Decorate for the holidays with living plants and trees, and then plant them, instead of using artificial ones this year
Instead of chopping down and using dead or dying trees and shrubs to decorate for the holidays this year, why not nurture and plant living greenery? We’ve got an assortment of Christmas trees and plants for you to choose from, and each option can be purchased either alone or in groups of 2,5, 25, or even 100 trees. You can also select your preferred height upon receipt up to 1-2’, 2-3’, and 3-4’ tall, for example.
Many different types of trees work as Christmas trees, including the Pine tree (most often the Scotch Pine, Virginia Pine, or White Pine.) Commonly used in wreath and garland-making, these trees are known for their superior needle retention, especially when properly watered. Pine trees are fast-growing, providing shade much earlier in their lives than many other trees do. Planting a row of Pine trees together creates a beautiful wind, rain, or sun break for a house, too, and they are straightforward to care for in return.
Cedar Christmas Trees
Known as the Eastern Red Cedar, the Cedar Tree is native to a few southern states, including Oklahoma, Texas, and Kansas, and often makes its way into households as the annual Christmas tree there. Not only are they lovely with straight needles and feathery limbs, but they smell divine.
Get your Cedar trees here. You can also get a Red Cedar at Tn Nursery
Loblolly Pine Trees
Loblolly Pines are known to be fast-growing, often gaining as many as 24 inches in a single year when grown in ideal conditions. Used in many products, including furniture, flooring, and more, the U.S. wood industry has classified it as southern yellow Pine.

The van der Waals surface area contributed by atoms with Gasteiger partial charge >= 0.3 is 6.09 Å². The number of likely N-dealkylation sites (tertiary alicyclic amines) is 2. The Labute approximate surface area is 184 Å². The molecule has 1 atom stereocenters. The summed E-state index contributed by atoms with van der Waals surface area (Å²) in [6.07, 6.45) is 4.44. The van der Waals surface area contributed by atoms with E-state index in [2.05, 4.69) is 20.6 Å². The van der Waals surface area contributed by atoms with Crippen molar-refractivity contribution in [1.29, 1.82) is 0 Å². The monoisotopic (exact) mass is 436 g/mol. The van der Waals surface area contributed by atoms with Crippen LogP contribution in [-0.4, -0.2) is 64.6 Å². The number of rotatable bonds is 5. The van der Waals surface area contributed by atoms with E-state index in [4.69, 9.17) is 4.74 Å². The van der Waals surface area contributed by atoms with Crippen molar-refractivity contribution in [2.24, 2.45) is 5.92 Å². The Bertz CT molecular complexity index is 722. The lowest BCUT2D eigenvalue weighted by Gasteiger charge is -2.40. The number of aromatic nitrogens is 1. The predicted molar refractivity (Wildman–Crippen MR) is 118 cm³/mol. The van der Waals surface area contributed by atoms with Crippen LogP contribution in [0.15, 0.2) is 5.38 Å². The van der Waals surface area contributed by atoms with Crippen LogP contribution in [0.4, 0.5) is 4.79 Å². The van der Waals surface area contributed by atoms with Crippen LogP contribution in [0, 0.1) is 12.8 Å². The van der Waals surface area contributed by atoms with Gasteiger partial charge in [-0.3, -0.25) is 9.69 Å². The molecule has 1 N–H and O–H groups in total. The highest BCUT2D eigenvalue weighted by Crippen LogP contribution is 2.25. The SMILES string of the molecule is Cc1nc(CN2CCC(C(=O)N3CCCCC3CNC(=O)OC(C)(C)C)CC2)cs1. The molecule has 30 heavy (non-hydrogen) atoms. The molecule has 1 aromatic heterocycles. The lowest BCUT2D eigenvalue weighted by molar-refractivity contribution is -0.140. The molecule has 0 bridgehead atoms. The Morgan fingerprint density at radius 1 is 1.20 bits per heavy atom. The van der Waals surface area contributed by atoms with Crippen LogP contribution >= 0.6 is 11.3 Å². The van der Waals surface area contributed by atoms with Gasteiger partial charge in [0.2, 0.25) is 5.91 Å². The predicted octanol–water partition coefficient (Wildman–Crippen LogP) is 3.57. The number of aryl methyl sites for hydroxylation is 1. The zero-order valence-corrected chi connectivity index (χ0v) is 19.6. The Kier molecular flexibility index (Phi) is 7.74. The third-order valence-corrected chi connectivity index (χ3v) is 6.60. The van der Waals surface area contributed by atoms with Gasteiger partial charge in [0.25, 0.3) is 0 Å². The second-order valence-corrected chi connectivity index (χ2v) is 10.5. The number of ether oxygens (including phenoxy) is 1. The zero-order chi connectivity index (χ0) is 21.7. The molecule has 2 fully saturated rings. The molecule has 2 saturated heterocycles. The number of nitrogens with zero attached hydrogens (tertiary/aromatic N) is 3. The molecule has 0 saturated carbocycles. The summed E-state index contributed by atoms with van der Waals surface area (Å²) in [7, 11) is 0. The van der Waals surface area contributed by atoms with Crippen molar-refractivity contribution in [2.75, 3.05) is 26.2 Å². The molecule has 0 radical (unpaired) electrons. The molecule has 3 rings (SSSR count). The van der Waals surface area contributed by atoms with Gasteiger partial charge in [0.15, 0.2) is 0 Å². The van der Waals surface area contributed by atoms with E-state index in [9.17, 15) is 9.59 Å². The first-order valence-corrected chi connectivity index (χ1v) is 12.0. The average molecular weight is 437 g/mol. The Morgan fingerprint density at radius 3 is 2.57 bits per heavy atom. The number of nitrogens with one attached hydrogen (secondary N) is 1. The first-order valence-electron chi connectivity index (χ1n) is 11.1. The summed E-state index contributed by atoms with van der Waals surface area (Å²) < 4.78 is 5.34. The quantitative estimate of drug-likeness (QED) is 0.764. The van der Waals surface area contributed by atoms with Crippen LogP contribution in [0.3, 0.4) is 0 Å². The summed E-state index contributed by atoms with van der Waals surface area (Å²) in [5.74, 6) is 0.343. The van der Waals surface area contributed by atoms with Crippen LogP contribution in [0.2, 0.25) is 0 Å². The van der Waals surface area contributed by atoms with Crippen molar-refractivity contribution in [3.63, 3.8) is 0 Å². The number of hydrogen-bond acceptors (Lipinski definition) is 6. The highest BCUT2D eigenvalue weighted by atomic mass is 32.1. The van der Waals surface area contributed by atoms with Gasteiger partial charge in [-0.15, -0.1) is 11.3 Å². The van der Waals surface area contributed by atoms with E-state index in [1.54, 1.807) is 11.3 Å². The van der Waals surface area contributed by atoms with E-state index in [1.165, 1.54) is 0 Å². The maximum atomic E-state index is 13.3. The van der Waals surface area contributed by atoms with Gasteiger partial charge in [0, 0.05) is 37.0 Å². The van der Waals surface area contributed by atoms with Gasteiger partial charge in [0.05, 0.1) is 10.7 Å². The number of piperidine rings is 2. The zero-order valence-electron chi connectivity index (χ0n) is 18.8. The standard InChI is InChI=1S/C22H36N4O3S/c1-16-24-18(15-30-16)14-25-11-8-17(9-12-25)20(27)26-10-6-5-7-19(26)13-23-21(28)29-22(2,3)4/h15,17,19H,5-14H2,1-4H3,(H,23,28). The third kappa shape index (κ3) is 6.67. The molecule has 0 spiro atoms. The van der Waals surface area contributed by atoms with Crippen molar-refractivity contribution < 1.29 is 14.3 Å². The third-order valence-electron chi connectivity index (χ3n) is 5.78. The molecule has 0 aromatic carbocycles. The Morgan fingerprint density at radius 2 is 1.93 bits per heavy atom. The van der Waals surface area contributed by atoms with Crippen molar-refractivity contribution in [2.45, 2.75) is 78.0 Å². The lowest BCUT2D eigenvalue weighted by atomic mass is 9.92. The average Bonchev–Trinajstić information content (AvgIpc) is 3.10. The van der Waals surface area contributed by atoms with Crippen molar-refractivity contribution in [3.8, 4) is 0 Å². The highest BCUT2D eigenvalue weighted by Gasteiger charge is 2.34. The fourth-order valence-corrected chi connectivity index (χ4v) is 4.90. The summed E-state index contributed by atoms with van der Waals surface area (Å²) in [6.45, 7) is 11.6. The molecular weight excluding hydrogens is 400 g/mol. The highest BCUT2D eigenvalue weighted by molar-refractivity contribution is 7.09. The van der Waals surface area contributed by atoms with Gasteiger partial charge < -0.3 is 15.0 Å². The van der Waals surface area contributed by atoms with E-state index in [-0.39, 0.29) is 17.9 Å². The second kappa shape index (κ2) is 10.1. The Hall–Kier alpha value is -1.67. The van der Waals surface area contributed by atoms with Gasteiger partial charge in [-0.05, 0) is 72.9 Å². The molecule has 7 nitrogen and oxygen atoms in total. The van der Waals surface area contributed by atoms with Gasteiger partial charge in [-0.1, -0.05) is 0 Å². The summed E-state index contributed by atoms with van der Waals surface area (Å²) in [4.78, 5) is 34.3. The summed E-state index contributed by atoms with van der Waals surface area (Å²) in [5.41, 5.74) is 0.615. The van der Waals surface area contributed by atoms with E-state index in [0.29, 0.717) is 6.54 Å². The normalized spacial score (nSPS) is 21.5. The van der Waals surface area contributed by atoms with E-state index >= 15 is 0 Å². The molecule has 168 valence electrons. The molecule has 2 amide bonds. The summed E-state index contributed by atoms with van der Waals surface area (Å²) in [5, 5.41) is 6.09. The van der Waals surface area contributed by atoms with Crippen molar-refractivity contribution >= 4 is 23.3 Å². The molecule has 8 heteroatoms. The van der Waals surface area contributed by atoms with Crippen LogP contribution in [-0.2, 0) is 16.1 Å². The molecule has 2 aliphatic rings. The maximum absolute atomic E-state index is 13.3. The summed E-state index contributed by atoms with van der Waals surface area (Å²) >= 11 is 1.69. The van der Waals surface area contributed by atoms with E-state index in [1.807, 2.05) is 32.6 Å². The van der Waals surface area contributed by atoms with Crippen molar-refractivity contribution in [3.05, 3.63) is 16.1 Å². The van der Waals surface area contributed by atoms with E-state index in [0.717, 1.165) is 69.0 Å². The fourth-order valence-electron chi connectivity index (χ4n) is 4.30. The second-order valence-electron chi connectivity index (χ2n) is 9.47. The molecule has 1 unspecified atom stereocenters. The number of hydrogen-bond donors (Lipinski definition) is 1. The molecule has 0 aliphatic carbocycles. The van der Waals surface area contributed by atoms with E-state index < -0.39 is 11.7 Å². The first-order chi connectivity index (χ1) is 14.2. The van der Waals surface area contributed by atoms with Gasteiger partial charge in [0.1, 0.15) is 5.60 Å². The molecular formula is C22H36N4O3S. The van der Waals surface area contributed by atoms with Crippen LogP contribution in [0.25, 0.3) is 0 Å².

The Loblolly attracts numerous birds and animals like the northern bobwhite, Carolina chickadee, brown-headed nuthatch, chipmunk, squirrel, and others. They’re attracted to the seeds of the Loblolly as well as the shelter the trees can provide.
Named by a botanist for its ponderous, dense wood, the Ponderosa Pine is a thick, sturdy tree, attractive to many birds and other wildlife for their protective nesting limbs. Its seeds are eaten by wild turkeys, grouse, and mice, while their twigs and bark are favorites of elk and porcupines.
Also known as a Bull Pine or Blackjack Pine, Ponderosas are the second tallest PinePine and can grow to over 200 feet tall. Its thick bark is resistant to wildfires and is the official state tree of Montana.
These grow into lovely soft-textured trees and prefer full sun and fertile, moist soil, but will also tolerate other types of land. Used in furniture and musical instruments such as guitars, the Spruce Pine is the PinePine most often used as a Christmas tree. The Spruce Pine holds the current record of the oldest tree in the world.
Pitch Pine Tree
Also known as a Torch Pine, Pitch Pine trees usually grow to between 40-70 feet tall. They’re used predominantly for pulpwood and lumber and are known to be fire-resistant. They’re green all year, make pine cones in groups of up to five, and make outstanding additions to nearly any lawn.
Get your Pitch Pine tree here.
Still, want to browse the trees before making your final decision? Go ahead and browse your Christmas trees here.
Note: Though trees are known for cleaning the air, bringing them into the home may open up a whole new can of worms regarding indoor air quality -- particularly if you have allergies. Set up an air purifier in the same room with the tree to help guard against mold, pollen spores, etc., if the tree may release that.
As the nights get colder, the green leaves start to fall off these pretty plants. That often leaves the barren branches and the red berries, and that’s it. But we found creative folks who used just that to make beautiful holiday decorations, like this!
If you have a few snips of evergreen available, some classic vases like this could be lovely, too.
There’s nothing prettier at Christmastime than an entirely green and red American Wintergreen plant like this. Some send them as gifts or “mini-Christmas trees” for the tabletop. In the right container, you can make a bold statement with them, too.
Get your American Wintergreen plant here.
As you can see, there are countless ways to decorate for Christmas with living plants and trees. How will you use yours this holiday season?